3 Financial Aid Facts for Families of People with Disabilities

Posted by Haddad Nadworny on Wed, Jun 12, 2019 @ 06:00 AM

The Special Needs Financial Planning Team at Affinia Financial Group John Nadworny, CFP, CTFA | Cynthia Haddad, CFP, ChSNC | Alexandria Nadworny,  CFP, CTFA

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Filing FAFSA, filling in a College Scholarship profile or just finding out all you can about student debt forgiveness programs? Here is some information specific to ABLE Accounts, Special Needs Trusts, Social Security Benefits and the student loan process. 

Before we get started, a special shout-out to Mary Rubenis of the Massachusetts Educational Financing Authority (MEFA), sponsors of the Attainable Savings PlanSM  for contributing her insight and key  information. 

A Little Background Info about the ABLE Account & Special Needs Trusts:

The ABLE (or 529A) account is a tax advantaged account for individuals with a disability to pay for qualified disability expenses.  Unlike a typical 529 plan which requires funds be spent on qualified higher education expenses, the funds in an ABLE account may be used to pay for qualified expenses related to living with a disability. Qualified disability expenses may include education, transportation, housing, employment training and support, personal support services, health, basic living and assisted technologies and related support.

As of 2018, it is allowable to rollover up to $15,000/year from a beneficiary’s 529 account into their own or their family member’s ABLE account without penalty.  To read about the basics of the ABLE account, as well as suggested strategies and case studies that use the ABLE, click here

 A Special Needs Trust (SNT), also called a supplemental needs trust, is a vehicle to provide monetary support for a beneficiary without effecting their eligibility for needs-based government benefits, e.g. Social Security Income and Medicaid.  The beneficiary will not have access or control over the money in a SNT.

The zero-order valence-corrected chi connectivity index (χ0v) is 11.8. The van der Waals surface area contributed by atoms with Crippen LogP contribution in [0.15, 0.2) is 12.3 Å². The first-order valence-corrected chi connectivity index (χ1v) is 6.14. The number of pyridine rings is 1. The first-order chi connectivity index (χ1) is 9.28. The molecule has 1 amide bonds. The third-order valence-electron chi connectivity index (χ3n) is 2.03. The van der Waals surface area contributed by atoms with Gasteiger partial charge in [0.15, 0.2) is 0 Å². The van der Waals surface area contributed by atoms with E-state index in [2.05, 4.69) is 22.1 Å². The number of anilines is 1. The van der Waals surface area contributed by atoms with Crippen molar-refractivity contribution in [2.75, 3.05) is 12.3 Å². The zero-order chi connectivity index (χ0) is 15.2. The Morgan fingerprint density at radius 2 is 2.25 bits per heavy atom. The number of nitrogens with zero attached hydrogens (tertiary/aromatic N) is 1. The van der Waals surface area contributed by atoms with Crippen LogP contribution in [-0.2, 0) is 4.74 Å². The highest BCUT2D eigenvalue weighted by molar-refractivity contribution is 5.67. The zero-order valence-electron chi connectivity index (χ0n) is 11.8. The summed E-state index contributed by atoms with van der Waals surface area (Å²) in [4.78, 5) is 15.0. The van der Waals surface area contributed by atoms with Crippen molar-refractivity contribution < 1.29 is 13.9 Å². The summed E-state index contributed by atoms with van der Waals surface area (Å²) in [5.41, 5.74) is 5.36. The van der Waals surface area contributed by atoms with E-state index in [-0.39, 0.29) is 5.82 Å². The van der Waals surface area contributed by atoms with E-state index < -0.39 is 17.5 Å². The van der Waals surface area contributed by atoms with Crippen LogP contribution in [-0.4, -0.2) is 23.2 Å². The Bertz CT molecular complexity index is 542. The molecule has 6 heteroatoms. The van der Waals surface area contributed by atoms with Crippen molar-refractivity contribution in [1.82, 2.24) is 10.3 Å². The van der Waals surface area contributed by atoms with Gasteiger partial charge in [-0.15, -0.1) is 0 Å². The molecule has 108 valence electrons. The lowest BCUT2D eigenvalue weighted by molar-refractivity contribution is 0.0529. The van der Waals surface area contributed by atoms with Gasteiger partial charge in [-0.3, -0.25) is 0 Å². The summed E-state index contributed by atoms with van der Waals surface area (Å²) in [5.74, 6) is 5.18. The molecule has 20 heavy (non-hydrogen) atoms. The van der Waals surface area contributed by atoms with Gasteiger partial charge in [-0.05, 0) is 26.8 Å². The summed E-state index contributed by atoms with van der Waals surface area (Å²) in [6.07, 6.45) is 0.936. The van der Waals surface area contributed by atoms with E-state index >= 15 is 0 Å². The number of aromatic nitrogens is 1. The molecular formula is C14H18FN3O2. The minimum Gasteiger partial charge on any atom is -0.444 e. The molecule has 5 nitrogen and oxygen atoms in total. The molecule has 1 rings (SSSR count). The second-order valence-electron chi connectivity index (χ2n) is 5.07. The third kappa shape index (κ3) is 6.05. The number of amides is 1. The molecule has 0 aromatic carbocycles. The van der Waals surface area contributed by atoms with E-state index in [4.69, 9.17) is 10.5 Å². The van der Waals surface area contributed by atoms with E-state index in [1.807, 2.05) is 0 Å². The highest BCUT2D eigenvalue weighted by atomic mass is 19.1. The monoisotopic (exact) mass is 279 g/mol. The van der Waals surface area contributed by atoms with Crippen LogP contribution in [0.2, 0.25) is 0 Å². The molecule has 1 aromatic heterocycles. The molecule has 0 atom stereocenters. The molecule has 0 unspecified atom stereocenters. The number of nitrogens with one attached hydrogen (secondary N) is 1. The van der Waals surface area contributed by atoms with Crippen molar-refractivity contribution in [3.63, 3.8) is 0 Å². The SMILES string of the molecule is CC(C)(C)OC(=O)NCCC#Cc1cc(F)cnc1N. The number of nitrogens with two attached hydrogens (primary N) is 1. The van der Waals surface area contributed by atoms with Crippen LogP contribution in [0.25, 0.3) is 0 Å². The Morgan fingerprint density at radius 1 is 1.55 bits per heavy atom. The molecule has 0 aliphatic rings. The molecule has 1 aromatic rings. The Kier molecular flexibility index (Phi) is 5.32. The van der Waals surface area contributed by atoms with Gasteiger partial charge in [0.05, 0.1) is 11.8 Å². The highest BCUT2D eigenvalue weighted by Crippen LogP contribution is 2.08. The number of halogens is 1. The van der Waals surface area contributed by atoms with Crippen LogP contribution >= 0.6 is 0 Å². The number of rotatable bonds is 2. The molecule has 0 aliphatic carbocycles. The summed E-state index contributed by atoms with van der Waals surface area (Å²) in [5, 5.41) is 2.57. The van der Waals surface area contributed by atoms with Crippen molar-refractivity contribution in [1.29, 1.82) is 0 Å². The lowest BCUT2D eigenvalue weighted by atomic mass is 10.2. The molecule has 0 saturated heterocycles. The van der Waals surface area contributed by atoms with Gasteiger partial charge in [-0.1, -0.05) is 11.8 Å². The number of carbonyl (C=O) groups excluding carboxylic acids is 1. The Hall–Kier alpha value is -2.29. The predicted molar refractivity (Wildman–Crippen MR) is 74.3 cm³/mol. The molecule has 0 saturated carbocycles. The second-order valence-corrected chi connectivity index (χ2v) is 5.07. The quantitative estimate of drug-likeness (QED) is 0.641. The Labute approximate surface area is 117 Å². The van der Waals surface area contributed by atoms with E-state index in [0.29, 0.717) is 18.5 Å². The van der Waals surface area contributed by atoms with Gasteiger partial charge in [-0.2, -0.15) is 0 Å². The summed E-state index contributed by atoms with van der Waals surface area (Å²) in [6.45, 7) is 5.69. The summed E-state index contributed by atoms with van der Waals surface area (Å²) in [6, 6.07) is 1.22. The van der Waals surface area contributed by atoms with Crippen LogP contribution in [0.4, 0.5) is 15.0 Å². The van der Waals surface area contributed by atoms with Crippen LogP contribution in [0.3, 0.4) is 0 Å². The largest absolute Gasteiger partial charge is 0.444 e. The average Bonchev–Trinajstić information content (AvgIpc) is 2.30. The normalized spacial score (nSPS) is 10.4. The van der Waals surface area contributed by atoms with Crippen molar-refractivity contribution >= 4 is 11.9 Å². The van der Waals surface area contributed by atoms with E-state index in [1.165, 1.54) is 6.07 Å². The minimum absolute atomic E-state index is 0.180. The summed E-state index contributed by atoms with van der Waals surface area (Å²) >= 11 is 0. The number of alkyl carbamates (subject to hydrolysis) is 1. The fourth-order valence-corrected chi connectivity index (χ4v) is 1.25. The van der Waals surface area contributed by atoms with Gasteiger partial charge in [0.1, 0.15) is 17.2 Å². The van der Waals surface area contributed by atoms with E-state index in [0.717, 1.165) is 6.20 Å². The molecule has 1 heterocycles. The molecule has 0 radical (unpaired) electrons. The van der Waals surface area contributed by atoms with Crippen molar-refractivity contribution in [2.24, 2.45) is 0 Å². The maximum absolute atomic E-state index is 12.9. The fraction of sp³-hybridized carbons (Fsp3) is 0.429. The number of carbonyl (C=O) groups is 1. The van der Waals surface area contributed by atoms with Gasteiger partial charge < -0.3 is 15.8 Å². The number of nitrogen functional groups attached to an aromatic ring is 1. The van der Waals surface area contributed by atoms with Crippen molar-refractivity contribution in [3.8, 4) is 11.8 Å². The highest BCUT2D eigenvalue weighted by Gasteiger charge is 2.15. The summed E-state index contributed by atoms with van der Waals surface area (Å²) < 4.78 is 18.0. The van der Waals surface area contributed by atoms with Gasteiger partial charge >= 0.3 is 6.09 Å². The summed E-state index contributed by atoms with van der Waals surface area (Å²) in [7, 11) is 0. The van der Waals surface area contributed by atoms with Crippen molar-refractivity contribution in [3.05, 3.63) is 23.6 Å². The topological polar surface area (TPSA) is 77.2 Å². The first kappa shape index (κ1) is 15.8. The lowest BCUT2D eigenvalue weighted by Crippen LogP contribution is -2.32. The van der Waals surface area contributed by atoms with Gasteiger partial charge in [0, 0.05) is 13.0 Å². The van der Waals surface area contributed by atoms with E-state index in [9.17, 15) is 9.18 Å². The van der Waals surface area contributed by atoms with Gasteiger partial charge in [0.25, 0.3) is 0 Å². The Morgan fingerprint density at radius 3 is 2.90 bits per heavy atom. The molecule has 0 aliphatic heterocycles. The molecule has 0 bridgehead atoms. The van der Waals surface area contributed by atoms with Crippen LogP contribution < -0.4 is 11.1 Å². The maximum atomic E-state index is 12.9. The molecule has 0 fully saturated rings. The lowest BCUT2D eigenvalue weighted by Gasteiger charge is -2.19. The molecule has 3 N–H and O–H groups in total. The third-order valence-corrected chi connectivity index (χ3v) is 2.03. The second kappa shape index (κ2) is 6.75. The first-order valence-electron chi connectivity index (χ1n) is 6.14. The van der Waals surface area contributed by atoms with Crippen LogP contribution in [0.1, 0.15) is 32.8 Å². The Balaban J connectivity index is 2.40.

3 Financial Aid Facts

1. Reporting requirements for Free Application for Federal Student Aid (FAFSA)

FAFSAGuidance from the Federal Student Aid Office states that ABLE accounts, along with interest income and distributions, should be excluded as assets on the beneficiary’s FAFSA. ABLE accounts were created to supplement, and not to replace, eligibility for federal means-tested benefit programs. ABLE accounts would also not be reported on a sibling’s FAFSA, as the assets are considered those of the beneficiary, not the parents.

SNTs are treated as any other trust fund for the purposes of FAFSA and need to be reported. Restrictions on distributions from a SNT are imposed by the grantor of the trust and unless specifically excluded, these funds may be dispensed by the trustee to pay for educational expenses for the beneficiary.  The assets in the SNT are not included on the beneficiary’s siblings’ FAFSA.

Social Security benefits that are not subject to taxation do not have to be included on FAFSA. SSI recipient’s income levels are generally below the taxable threshold, so SSI generally does not need to be reported. If you receive SSDI and have substantial income, your benefits may be taxed at the federal level. For example, if you are single and your income is more than $25,000 per year but less than $34,000, you would have to pay taxes on about half the value of your benefits. If you earn more than $34,000 (or married and earn more than $44,000), 85% of your benefits could be taxed.

2. Reporting Requirements for College Scholarship Service (CSS ) Profile

The Federal Student Aid Office has not yet provided guidance on reporting assets in a SNT or ABLE. Currently, the CSS/Financial Aid Profile does require reporting the assets of siblings and may require the disclosure of assets in a SNT and ABLE.  In these circumstances, families should give details of how these funds are used in the special circumstances section of the application and ask each college for a professional judgment review.  While some financial aid departments will ignore the assets in the trust, most will not.  They may however, consider the high costs of dependent care when making their grant determinations.

3. Student Loan Repayment

student-loan-debt-1160848_960_720If their student loan covers a time period during which the individual had an ABLE account open, repayment may be considered a Qualified Disability Expense and be paid from the ABLE.